Martin Kitten K-III

The Martin K-III Kitten was designed in 1917 by James V. Martin for the U.S. Army as a high-altitude fighter. It was fitted with oxygen tanks behind the pilot's seat and provisions for electrically heating the pilot's clothing. Unfinished at the war's end, Martin shifted his goals for the K-III toward the post-war civilian light airplane market. About sixty test flights were made in the summer of 1919, but with little success.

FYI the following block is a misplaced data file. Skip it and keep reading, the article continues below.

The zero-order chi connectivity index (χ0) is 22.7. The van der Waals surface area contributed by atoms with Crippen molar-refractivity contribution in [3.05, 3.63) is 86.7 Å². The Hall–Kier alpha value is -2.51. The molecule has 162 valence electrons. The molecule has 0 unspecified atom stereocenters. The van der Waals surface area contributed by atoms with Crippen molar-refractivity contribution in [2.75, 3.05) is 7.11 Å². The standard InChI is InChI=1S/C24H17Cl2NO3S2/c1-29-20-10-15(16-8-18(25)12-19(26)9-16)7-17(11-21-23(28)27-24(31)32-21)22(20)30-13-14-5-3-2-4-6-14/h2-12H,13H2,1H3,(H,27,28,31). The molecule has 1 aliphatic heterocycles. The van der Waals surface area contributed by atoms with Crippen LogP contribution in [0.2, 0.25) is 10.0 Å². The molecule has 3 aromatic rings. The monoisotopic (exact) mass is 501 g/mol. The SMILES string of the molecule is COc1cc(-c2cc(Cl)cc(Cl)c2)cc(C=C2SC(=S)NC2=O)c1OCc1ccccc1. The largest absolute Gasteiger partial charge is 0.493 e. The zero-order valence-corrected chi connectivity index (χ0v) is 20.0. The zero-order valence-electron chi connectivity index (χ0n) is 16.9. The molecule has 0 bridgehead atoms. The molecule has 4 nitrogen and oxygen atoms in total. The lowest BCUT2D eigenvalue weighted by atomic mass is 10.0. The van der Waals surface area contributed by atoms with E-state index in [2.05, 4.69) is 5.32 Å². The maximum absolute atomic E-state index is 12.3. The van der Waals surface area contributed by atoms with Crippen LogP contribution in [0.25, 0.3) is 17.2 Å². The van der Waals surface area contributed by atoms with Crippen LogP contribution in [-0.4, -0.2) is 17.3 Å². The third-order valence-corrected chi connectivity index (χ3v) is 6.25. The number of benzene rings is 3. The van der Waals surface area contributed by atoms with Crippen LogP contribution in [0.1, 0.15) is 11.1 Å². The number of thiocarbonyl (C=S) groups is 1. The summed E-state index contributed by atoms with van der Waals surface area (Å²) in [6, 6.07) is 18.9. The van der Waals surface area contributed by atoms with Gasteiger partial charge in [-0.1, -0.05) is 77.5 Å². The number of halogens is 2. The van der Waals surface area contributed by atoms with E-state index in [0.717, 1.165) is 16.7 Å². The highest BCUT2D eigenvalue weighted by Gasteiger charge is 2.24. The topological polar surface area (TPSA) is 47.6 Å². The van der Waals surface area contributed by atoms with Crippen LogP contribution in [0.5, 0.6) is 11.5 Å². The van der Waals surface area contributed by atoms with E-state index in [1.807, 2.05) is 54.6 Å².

Despite its failure as a practical airplane, the K-III had several interesting design features. It is generally recognized as the first airplane in the United States to be equipped with an in-flight-operated retracting landing gear. The "K-strut" wing truss was intended to equalize the moments and forces acting on the wing support, as well as to save weight and to reduce drag. Although the K-III was a failure (only one was built), it does illustrate one pioneering aeronautical engineer's novel attempts to solve rudimentary aircraft design problems.